Abu Dhabi, UAEFriday 13 December 2019

Are Brazil in it? Rugby World Cup 2019 guide for football and cricket fans

Rugby's global tournament begins on September 20 and will be held in Asia for the first time

There is no escaping the Rugby World Cup, even if you want to. To nations more attuned to games involving 11 players a side, it can look a bit overmanned and rather stop-go.

With every game televised live in the UAE, it’s as well to be clued up. Here’s our guide to 10 essential questions on RWC 2019, just for football and cricket fans...

1. So what’s all the fuss about?

Well, it’s the third biggest global sporting event on the calendar after the football World Cup and the Olympic Games. It lasts as long as both of them put together and has a potential television audience of 4.1 billion. They won’t get that many viewers but it’s a cracking number to throw around.

2. Are Brazil in it?

No, and neither are Germany nor Spain, but the rest of the football World Cup winners are there – Argentina, Uruguay, Italy, France and England. England is the only nation to win both the football and Rugby World Cups, not to mention the global cricket crown this year.

3. I suppose it’s dominated by Europe?

In numbers, yes, but only one winner out of eight has even come from the Northern Hemisphere. Football power splits either side of the Atlantic, rugby either side of the Equator. But if you were to split the 20 finalists into Fifa zones, it makes interesting reading. Two each would come from South America, North/Central America, Africa and Asia (perversely including Australia). Eight would come from Europe but four are from Oceania.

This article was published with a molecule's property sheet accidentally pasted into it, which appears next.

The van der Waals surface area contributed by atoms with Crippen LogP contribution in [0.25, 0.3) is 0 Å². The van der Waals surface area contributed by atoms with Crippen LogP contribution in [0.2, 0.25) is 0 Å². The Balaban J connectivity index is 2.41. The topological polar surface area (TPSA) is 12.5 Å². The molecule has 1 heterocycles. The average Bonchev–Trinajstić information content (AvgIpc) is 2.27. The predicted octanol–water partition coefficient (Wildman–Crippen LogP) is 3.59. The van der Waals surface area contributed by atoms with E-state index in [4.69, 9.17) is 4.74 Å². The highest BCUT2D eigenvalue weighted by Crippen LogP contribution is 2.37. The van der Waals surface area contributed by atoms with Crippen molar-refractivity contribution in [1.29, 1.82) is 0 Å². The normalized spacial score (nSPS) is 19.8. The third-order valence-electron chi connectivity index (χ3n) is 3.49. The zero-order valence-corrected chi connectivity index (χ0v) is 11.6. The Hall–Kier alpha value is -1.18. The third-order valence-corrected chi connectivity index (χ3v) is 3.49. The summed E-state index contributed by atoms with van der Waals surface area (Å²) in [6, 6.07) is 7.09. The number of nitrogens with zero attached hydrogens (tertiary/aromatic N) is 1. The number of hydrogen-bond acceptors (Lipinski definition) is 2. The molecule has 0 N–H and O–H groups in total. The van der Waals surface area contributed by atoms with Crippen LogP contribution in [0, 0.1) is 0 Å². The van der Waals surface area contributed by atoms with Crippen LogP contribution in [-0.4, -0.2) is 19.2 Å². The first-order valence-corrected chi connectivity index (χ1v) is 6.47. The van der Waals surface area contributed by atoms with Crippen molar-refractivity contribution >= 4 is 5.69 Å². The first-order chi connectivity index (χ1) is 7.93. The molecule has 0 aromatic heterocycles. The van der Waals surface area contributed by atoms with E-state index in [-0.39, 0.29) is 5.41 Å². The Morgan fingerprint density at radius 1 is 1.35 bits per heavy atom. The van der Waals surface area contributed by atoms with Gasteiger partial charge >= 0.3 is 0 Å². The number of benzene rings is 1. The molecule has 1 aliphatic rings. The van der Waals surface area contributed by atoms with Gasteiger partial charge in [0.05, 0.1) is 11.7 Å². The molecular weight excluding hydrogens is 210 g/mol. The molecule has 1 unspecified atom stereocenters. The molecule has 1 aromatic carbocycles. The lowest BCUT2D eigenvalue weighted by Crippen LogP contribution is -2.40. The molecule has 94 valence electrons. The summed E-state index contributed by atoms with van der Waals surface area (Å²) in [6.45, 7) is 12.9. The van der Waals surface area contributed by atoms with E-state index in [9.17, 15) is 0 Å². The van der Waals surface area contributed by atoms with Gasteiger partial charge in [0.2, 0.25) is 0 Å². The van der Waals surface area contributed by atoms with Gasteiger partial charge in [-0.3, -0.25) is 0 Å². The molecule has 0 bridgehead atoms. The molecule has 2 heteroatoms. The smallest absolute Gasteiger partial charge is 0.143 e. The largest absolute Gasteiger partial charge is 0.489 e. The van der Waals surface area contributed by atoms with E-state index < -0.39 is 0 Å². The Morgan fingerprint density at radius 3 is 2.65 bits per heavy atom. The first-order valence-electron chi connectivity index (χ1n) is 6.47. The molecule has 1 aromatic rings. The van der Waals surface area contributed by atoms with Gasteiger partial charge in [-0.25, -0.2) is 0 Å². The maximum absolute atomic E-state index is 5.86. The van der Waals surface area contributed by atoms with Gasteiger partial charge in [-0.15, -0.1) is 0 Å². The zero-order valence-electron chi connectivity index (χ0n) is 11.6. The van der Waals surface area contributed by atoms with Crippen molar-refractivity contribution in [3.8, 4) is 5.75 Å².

4. Home nations?

Going into the final weekend of friendlies, Wales, Ireland and England were ranked second, third and fourth in the world, with Scotland seventh, though the Scots are still giddy about this year’s "Miracle of Twickenham" – an absurdly heroic comeback resulting in a world record 38-38 draw.

5. Bond villain?

Sadly, Georgia captain Mamuka Gorgodze, nicknamed "Gorgodzilla", has retired from international rugby. Gone, too, is the Picasso-faced Namibian No 8 Jacques Burger. France centre Mathieu Bastereaud enhances his wrecking-ball persona with scars from falling face-first through a glass table. He’s the one.

England lock Maro Itoje. Press Association 
England lock Maro Itoje. Press Association 

6. Bond himself?

Eon could do worse than run the rule over England lock Maro Itoje in their search for the next 007. The lofty Harrow-educated poet and financier has kept his serene looks despite the violence of the second row. Never shaken, rarely stirred. Good earthquake potential when he faces Bastereaud on October 12.

7. Will there be much sticking tongues out and throwing phantom spears?

You bet, and don’t forget the throat-slitting bit. The Pacific islanders like to call on the spirits of their warrior ancestors; these were a bloodthirsty lot who never took a backward step. Seems to fire them up a treat.

New Zealand doing the haka. Getty Images
New Zealand doing the haka. Getty Images

8. Can’t the home nations have a war dance?

Nothing to stop them, but you’d have to give a bit of notice for anything orchestrated for the camera angles and whatnot. By the way, they're now called "cultural challenges". The last time Scotland won the Grand Slam they entered to a slow martial walk before the Calcutta Cup triumph at Murrayfield. Less is more.

9. Favourites?

New Zealand are favourites to make it three crowns in a row, which could take a lot of the fun out of it. Wales, France and Argentina should live up to their outsider status. The Eddie the Eagle Game-Trier Novelty Shield should go to Namibia once again.

10. Who’s got the best anthem?

Italy’s is the fastest and heartiest, with a headlong prum-tee-tum. England and Scotland share the slowest and most glum, but both do the trick for their fans and players. The majestic Russian anthem is back this time, rivalling France’s soaring La Marseillaise in a rematch of 1812.

Updated: September 17, 2019 03:37 PM

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